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Tim Horton’s unaffected, heartfelt playing is perfectly judged

The Arts Desk, Graham Rickson

Howard Skempton: Man and Bat, Piano Concerto, The Moon is Flashing, Eternity’s Sunrise Roderick Williams (baritone), James Gilchrist (tenor), Tim Horton (piano), Ensemble 360 (First Hand Records)

I’ve enjoyed Howard Skempton’s music since hearing his orchestral processional Lento decades ago. It’s still available on the NMC label, and should be snapped up forthwith. You’ll be hooked. Then buy this new release, and John Tilbury’s collection of Skempton piano music. Man and Bat sets a poem by DH Lawrence, baritone Roderick Williams accompanied by piano, string quartet and double bass. Exactly how Skempton’s diatonic, tonal language sounds so fresh and new remains a mystery to me, the clipped piano chords of the opening exactly mirroring the narrator’s hesitant walking, the music taking wing when the titular mammal is found flying around his Florentine bedroom. Anyone who’s ever had to deal with an animal intruder will identify with what transpires, and this 25 minute work is funny, moving and gripping. Williams’s performance is terrific: this piece could become a popular classic. As could Skempton’s little Piano Concerto, heard here in a new piano quintet arrangement, the solo part unchanged. It’s incredibly affecting, the first section little more than a sequence of mellifluous chords.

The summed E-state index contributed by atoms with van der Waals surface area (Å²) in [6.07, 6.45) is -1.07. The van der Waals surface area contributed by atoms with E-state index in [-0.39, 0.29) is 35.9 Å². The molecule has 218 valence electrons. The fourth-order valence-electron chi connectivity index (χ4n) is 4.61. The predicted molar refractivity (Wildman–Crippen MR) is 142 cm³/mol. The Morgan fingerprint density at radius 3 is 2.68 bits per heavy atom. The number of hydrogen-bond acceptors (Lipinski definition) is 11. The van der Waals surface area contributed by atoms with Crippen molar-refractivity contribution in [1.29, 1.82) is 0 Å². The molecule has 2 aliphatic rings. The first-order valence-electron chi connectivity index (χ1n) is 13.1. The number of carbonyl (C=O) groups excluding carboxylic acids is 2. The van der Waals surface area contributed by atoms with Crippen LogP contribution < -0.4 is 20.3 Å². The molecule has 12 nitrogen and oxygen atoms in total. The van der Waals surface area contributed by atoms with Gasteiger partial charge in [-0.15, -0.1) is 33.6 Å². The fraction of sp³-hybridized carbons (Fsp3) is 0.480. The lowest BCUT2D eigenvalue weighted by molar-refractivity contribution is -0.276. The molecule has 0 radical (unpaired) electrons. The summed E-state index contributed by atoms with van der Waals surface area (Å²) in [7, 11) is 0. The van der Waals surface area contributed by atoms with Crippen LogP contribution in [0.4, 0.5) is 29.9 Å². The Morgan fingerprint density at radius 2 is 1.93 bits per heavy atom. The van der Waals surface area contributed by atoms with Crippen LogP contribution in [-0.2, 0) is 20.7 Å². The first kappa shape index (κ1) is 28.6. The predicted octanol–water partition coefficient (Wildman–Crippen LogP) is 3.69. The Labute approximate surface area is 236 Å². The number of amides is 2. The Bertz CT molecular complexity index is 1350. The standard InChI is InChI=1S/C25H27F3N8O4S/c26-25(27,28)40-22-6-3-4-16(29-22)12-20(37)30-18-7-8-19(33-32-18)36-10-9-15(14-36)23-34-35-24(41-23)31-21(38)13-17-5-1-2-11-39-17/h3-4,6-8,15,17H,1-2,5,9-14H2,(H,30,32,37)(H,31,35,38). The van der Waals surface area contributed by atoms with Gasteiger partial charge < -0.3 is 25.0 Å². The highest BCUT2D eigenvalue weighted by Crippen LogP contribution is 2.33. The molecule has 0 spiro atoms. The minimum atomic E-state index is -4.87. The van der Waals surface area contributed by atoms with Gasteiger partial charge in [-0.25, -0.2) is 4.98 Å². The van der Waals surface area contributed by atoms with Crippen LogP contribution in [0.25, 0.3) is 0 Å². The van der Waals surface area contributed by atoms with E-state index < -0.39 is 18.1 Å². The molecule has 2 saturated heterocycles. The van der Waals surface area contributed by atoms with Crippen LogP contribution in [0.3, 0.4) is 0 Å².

Tim Horton’s unaffected, heartfelt playing is perfectly judged.

You’d love to hear him tackle some Feldman.

There’s also a chamber version of the song cycle The Moon is Flashing. Lawrence’s Snake forms the longest section, offset by two short texts. One is a sweet Valentine’s greeting from Skempton to his wife, followed by an irresistibly catchy setting of a poem by Chris Newman. Tenor James Gilchrist is winning, and it’s good to read his thoughts on the work in the booklet: “I have no idea why it works and hangs together… I think the audience on the first night was rightly stunned.” He’s correct – this music will enrich your life. The performances on this disc are uniformly excellent, Ensemble 360 closing proceedings with the Blake inspired chamber piece Eternity’s Sunrise. It’s engrossing. A superb anthology.

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